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The war on the middle class: Reflections on politics in the age of depletion

[Author’s note: I would like to put the following into context in two ways. First, when the Wisconsin protests began I was focusing on the issue of the dispute over pay, either because it received more attention near the beginning, because I misapprehended the stakes of this dispute, or both. I am not ambivalent about worker’s rights and having strong unions will, I think, be an important feature of a peaceful economic contraction. I applaud, and have joined in protest, the unwavering insistence on collective bargaining rights and the resistance to what increasingly appears to be a GOP Kleptocracy, funded and inspired by the likes of the Koch brothers.

On a more personal note, the disputed bill affects me personally and I am not writing from a position above the economic fray. My wife is a “Lecturer” at The University of Wisconsin Milwaukee (a lecturer in the U.S. is a part of the academic underclass, generally teaching more, and more labor-intensive, classes than tenured faculty, for far less compensation and on a semester to semester contract); she is facing a certain pay cut and greatly increased job insecurity. Meanwhile, I am holding on to business solvency by my finger tips and without a miracle will probably lose my building upon which sits what may have been the world’s first rooftop CSA farm. http://www.jsonline.com/business/47001727.html
Nevertheless, the notion of “war on the middle class,” of which I am certainly a member, is, if put into a broader context, narcissistic hyperbole: there is little chance that my family will go hungry or be homeless. Transition and other similar movements have a tremendous responsibility to keep any general revolts focused on the truly poor and on the rights of future generations.]

A War on the Middle Class

Does anyone, especially those familiar with the structural problems caused by Peak Oil and the likely end of economic growth, share any ambivalence about the recent Madison protests? Walker is of course a disaster, and solving the budget problem on the backs, mainly, of public employees and the middle class, without tax raises on those who can afford them, is unconscionable and is just plain bad economics.

This, we are told, is part of "the war on the middle class." But a way of seeing is a way of not seeing, and when we hear this phrase over and over again, we are turning away from the longer and more violent war on the poor.

We also turn away from the fact that when put in any comparative perspective, historical, international, even the basic spectrum of American citizens and residents, the American middle-class--even with our 30 year decline in real wages--is one of the most affluent, wealthy, high-consuming, luxury-entitled group of people to ever walk the earth, a class whose accumulation is only exceeded by a small number of ultra rich today and a few kings and emperors in years past.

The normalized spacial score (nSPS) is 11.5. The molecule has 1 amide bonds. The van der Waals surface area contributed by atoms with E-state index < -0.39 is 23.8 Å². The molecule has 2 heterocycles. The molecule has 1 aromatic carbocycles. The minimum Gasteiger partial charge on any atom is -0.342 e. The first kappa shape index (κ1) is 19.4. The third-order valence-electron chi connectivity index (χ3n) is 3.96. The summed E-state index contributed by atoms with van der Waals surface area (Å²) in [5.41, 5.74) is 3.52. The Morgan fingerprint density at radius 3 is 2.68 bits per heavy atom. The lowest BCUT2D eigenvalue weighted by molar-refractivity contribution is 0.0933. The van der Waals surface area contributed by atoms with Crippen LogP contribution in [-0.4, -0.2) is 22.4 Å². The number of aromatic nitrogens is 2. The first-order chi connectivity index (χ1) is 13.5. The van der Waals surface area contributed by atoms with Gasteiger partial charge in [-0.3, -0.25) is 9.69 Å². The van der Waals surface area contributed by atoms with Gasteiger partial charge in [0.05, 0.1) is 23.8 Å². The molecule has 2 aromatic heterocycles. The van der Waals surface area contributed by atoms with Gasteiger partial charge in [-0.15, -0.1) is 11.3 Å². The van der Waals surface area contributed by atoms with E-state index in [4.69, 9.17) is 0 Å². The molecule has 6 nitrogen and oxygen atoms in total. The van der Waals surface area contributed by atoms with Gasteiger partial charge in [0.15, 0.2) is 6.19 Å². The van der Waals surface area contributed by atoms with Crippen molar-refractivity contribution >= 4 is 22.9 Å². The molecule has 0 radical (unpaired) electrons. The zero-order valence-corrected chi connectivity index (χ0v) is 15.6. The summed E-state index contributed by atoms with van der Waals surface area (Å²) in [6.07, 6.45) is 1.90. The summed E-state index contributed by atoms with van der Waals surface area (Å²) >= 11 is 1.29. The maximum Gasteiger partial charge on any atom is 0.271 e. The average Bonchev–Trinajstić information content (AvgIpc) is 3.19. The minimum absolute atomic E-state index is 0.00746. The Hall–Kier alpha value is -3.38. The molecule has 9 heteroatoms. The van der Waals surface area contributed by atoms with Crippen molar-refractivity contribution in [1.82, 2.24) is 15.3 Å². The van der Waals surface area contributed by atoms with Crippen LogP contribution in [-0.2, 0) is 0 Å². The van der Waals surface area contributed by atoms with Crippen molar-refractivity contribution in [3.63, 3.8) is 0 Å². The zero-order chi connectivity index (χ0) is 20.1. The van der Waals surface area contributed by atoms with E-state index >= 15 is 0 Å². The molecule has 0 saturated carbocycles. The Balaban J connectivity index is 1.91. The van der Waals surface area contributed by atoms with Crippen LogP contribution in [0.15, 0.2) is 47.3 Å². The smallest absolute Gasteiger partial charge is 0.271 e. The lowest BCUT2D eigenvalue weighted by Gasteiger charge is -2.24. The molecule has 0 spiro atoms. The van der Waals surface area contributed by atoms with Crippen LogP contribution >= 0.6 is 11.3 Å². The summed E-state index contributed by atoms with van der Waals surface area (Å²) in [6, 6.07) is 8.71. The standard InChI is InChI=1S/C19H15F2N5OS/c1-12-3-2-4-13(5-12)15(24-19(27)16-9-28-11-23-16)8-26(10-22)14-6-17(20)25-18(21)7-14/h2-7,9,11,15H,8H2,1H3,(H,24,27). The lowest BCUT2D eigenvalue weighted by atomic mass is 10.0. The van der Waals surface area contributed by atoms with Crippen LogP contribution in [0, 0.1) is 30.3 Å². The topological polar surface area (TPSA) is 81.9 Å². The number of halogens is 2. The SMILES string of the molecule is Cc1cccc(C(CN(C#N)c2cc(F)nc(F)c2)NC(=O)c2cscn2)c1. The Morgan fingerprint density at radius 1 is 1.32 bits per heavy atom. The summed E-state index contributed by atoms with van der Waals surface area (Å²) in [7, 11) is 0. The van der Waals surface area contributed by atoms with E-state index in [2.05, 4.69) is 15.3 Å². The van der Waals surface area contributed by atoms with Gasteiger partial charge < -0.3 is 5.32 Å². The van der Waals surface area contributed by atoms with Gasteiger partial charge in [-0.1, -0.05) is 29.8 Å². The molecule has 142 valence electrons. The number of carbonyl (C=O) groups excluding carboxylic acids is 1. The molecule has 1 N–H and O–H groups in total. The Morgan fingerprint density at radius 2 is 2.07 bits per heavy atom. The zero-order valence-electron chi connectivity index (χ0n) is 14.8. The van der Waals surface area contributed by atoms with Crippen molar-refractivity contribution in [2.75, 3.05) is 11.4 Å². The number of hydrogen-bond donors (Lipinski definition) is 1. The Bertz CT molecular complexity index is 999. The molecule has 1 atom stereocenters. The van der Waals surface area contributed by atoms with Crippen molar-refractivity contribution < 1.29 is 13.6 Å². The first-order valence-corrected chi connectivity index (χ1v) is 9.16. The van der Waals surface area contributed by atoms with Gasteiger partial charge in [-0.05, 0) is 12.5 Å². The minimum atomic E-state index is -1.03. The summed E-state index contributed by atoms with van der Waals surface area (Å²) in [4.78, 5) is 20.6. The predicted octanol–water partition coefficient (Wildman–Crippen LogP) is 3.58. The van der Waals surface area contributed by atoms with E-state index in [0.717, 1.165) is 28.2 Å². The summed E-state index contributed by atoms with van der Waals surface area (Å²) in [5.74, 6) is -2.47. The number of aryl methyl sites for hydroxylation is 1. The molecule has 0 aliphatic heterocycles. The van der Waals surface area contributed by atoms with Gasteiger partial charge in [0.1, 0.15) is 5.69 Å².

When we see the broad contours of the conflict largely as a decrease in the prosperity of the middle class, we turn away from basic structural world-economic facts, like that our privileges would not be possible without our continued and increasing extraction of third-world natural resources. We cut their forests, mine their ores, drill their oil. And when it is gone, we leave a denuded land with people whose skills to live in a non-extractive economy have been mainly lost.

When we see things mainly as a war on the middle class, when we compare our privilege mainly to that of the increasingly small and wealthy economic elite, we fail to see that we remain the group of people most destructive of the ecosystem, the people who are the single largest source of CO2. The war on the middle class means we may lose our average 900 sq. ft. per person household space, and have to return to an area per person still twice the size we enjoyed in 1950, and still more than any other industrialized nation. When we look at our wages shrink, that means we may have to deforest Oregon and its cedar to build our new deck instead of the far nicer ipe from Brazil's shrinking rain forest that we would have preferred.

My point is only this: yes decreasing our wages (and of course our rights) without touching those more wealthy than us in the middle class is unfortunate. But what about the silent billions who are closer to the threshold of starvation and disease than we, even with our higher co-pays, will likely ever to be.

My point is only this: the economy will shrink; dealing with this gracefully and without kicking the misery further down the economic and global ladder will take a tremendous recalibration of our expectations.

My point is only this: we will not come close to an equitable distribution of the world's resources unless we in the middle class learn to do with less. Again, Walker's way is horrible, and scares me as the primary way a shrinking world of abundance is being handled. But we also need to think about the truly poor and desperate as we consider how much we deserve.

What do you think? Leave a comment below.

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